A third floor that was chopped out of architects plans to save money for the Guam International Airport in the mid ‘90s is being reconsidered as a $35 million security requirement.

The Guam International Airport is willing to build a third floor to satisfy national security requirements but neither of the federal agencies involved are rushing to fund division of arriving and departing passengers.

“TSA has no funds. The FAA is unable to fund any security projects or anything TSA-related because it’s TSA’s responsibility ” Frank R. Santos airport consultant said.

While it waits for a funding source for $35 million to build an additional floor to divide incoming and outgoing passengers the airport’s board is also considering a wall to divide the concourse.

That project is a lot cheaper at $4 million but does not have a funding source either.

Even if the board finds a funding source for the wall the project comes with other problems such as an as-yet-unidentified escape plan from one side of the concourse in the event of a disaster.

The chairman of the Guam International Airport Authority board of directors said while the Transportation Security Administration is insisting the airport follow its policy on segregating inbound and outbound passengers the ruling is an unfunded federal mandate.

Frank F. Blas Sr. chairman of the GIAA board told the Journal “The board is of the opinion that since this is a federal mandate then the airport should receive some assistance if not all — to comply with the mandate.”

Adolf P. Sgambelluri federal security director at the U.S. Department of Homeland Security in January said he was told by a TSA inspector that GIAA needed to separate the passengers “Yesterday.” (See “TSA orders GIAA to split up airport” in the Jan. 10 issue of the Journal). Rope dividers were then placed on the concourse. “It’s working fine but its not consitent with good security ” Sgambelluri said.

GIAA continues to use the rope barriers and GIAA employees to monitor passengers’ compliance.

However the board is reviewing its options. “We’re looking at another interim measure and that would be to build corridors with the concourse that we have now but there are issues regarding the interim measure ” he said. Santos said “It reduces the airport’s capacity because as we start adding more flights then the concourse will be more congested and there would be more crossover traffic. Since not all the gates are on one side passengers have to cross the concourse which means all traffic stops — all passengers stop — until an arriving flight clears and that also adds delays.”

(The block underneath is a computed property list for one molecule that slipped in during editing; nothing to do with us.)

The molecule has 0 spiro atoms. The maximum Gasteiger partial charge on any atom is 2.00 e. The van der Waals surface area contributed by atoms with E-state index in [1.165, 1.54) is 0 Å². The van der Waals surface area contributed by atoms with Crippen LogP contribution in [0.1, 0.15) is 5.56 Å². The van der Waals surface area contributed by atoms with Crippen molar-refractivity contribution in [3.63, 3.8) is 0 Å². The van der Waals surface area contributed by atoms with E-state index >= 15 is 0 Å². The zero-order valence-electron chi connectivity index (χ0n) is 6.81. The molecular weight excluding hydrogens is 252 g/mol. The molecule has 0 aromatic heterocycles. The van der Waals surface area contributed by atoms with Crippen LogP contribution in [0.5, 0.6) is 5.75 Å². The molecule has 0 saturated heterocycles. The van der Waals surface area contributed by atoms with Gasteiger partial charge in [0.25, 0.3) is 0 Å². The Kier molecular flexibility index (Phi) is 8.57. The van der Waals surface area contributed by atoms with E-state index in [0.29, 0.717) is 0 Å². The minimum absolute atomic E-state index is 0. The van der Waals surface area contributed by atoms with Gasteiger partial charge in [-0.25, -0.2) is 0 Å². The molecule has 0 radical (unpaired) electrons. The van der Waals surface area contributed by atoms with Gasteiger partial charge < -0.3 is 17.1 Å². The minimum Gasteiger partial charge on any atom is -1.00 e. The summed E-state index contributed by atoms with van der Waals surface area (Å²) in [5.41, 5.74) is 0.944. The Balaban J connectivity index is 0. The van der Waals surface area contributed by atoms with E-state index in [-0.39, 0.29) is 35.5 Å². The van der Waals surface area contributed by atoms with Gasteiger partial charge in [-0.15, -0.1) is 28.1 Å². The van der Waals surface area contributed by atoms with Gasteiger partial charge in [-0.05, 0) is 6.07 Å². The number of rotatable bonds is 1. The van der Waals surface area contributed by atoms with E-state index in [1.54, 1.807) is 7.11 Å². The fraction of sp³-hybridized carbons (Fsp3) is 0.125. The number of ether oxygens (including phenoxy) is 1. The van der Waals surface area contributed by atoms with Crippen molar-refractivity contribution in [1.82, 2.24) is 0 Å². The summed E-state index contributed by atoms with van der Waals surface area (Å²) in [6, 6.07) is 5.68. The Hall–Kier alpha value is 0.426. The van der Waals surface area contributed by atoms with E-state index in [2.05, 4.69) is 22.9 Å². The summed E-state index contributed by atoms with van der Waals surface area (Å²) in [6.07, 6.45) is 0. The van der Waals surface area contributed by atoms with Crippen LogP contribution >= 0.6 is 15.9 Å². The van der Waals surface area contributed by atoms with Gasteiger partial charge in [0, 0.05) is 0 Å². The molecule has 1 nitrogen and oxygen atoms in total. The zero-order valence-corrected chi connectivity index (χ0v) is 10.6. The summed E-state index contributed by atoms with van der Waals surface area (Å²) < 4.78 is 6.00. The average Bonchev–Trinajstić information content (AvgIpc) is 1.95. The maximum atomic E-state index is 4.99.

The concourse would be divided by a six-foot wall or glass paneling. Santos said there were concerns over safety because emergency exits only exist on one side of the barrier. According to Santos the price tag on this interim measure is pegged at around $4 million. Sgambelluri said the wall is still an interim solution and isn’t welcoming for our visitors.

The board is also exploring a longer-term solution that would create a third floor. Santos said “With the use of elevators and escalators the arriving passengers will get into an area where they would go up one level then go through a sterile corridor. This essentially would get them to where the current immigrations area is. They would then take the elevators or escalators back down to the inspection area.” He said the estimate for this proposal is about $35 million. “I think it would be much better for the airport because you would have a good delineation of what’s outbound and inbound.” Sgambelluri said.

The original airport opened its doors in 1982 funded by a $43 million bond. The terminal expansion was completed and opened in 1998. Parsons Corp. an engineering and design firm based in Pasadena Calif. with a history of building international airports originally designed the terminal with a third floor. That portion of the project was scrapped because at the time it was found to be cost-prohibitive at $50 million. The total cost of the project was $241 million. Santos said during the design phase of the GIAA terminal the administration and Parsons worked with the then Federal Aviation Administration’s security division and the Immigration and Naturalization Service to address any concerns.

GIAA continued to look at all options to gain the funding to find a less labor-intensive solution to the TSA requirement he said. GIAA might not be able to go out into the open bond market until after 2013 when it satisfies its current bond obligations Santos said. He said “The airport and its stakeholders have not made a final decision as to what the less labor intensive alternative will be.” MBJ